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Should the story be allowed to take control? August 13, 2011

Posted by shannonmuir in Advice, Writing.
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This particular blog has always been a little more formal in nature, whereas I have one on Goodreads that is more “conversational with the author” in tone as if I were just sharing ideas off the top of my head over a cup of coffee.  I dashed off a thought over there recently called “Writing Where the Story Wants to Go,” where I was struggling with a story I’d chosen to release in mini-chapters via the web that wasn’t going where I expected.  In particular I struggled with it going places I didn’t expect.  The blog post is here: http://www.goodreads.com/author_blog_posts/1430392-writing-where-the-story-wants-to-go

Since that day I’ve struggled with the concept of how much, and if ever, we should just allow a story to take control.  In an outline stage, or if we as writers are just writing privately and don’t plan to show anyone anything until we’re done, it’s less of a big deal.  However, there are situations that make this tricky I think and I was in one of those.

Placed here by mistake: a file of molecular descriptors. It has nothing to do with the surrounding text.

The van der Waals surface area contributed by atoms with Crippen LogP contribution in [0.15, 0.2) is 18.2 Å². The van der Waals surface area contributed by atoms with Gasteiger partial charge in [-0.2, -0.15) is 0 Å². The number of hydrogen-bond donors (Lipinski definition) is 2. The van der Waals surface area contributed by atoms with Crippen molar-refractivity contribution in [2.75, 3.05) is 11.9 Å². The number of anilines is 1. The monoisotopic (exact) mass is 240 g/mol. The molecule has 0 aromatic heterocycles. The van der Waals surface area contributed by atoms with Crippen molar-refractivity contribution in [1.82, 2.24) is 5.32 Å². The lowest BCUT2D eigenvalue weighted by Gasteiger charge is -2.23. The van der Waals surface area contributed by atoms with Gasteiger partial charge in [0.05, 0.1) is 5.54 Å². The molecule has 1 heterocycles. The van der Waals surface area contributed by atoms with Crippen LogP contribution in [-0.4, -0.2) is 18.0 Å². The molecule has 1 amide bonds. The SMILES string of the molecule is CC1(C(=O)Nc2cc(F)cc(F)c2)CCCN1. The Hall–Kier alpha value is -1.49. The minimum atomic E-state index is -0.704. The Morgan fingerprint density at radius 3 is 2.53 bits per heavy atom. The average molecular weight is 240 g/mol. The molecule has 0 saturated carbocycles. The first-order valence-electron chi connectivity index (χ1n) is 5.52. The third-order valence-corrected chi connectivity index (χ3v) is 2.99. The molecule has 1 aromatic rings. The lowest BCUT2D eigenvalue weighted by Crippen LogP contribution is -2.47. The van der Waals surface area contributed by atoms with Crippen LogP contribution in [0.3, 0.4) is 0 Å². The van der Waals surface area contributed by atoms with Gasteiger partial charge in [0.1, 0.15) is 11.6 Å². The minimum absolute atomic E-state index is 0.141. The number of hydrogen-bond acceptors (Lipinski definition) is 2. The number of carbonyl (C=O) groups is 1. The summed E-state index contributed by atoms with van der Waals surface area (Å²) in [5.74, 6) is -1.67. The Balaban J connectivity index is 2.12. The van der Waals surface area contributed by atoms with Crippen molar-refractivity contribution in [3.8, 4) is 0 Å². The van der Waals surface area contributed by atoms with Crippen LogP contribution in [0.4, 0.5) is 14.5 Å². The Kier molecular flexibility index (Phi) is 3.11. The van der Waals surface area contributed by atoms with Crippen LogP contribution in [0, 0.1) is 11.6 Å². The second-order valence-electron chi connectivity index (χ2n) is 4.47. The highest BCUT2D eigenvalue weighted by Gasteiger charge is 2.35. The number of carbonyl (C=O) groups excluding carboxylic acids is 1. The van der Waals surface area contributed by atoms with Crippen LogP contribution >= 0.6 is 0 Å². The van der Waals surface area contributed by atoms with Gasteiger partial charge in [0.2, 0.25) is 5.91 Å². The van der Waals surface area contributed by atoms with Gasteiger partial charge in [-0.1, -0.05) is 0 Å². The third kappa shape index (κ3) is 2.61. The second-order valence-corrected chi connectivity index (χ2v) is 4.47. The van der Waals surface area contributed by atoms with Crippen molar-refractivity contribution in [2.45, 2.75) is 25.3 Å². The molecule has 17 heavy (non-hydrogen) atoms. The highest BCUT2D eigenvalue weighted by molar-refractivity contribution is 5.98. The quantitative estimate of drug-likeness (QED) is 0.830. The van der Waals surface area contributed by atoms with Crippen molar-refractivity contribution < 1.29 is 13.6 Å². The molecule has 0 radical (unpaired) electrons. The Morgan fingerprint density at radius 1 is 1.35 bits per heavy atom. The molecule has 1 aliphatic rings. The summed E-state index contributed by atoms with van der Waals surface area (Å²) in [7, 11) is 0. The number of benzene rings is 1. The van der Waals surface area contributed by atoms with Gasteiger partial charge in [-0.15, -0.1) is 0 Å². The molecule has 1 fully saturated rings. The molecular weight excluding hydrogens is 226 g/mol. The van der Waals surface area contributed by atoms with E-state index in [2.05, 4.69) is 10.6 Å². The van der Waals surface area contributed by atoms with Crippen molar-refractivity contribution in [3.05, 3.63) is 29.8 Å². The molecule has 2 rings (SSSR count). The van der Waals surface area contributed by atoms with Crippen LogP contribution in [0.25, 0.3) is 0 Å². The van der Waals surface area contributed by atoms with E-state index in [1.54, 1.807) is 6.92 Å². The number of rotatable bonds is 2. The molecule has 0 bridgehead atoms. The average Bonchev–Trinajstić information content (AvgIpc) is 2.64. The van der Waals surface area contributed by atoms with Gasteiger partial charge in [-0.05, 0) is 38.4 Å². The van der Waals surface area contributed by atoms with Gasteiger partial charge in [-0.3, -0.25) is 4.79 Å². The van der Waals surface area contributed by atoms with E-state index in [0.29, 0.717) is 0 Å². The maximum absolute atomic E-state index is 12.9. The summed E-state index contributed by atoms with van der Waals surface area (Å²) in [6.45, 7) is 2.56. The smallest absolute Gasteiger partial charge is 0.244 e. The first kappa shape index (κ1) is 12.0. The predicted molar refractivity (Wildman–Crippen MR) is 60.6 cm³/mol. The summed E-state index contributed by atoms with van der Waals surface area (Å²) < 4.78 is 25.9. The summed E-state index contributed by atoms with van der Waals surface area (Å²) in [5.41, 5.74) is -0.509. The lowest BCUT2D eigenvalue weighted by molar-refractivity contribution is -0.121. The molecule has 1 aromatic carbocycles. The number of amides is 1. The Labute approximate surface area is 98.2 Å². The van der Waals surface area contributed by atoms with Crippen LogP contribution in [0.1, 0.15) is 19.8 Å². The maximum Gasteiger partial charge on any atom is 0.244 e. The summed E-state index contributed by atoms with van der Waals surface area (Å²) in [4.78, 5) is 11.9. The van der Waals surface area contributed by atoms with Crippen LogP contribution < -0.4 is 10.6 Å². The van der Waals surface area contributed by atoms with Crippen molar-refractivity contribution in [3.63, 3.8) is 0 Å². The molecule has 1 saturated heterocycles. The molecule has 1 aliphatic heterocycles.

Examples are:

a) when the story is being released in pieces and thereby expectations have been set (as I was doing with the mini-chapter style);

b) when the story path has been or needs to be pre-approved by someone else (as often happens in the scriptwriting process).

With the first example, the biggest problem encountered is that appropriate foreshadowing will not exist in the prior releases.  One way that could be used to work around this is to write a flashback sequence to the earlier time and show part of what wasn’t shown before, though that could be cheapening to the reader.  Another would be (in the case of an online posting like mine) is to go back to the piece in the question where the information is needed and just quietly add it, though this is unfair to past faithful readers because they don’t have the critical information and will wonder how they missed it.  However, the dilemma with making the correction and notifying the readership that it’s been made is doing it in a way that doesn’t make you as the author look sloppy or uncaring – yet letting people know publicly after it is released of the correction shows courtesy for the reader.  This same courtesy can also be used when a print edition is re-released with  corrections, no matter the magnitude of the changes.  It shows compassion for the faithful reader and fan.

In the second case, while a writer may discover a great way to change something, the reality is that you have a concept or outline that someone else approved.  At best, depending on the relationship with the client who approved it, you might be able to open a dialogue as to why your way is better.  Generally though this is not an option.  This kind of situation really puts the definition of “professional writer” to the test, as you need to be able to write to the demands not just to yourself but to your clients.

Whether or not  you’re the one in total control, though, definitely look at being true to the story as best as your are able in your circumstances.

 

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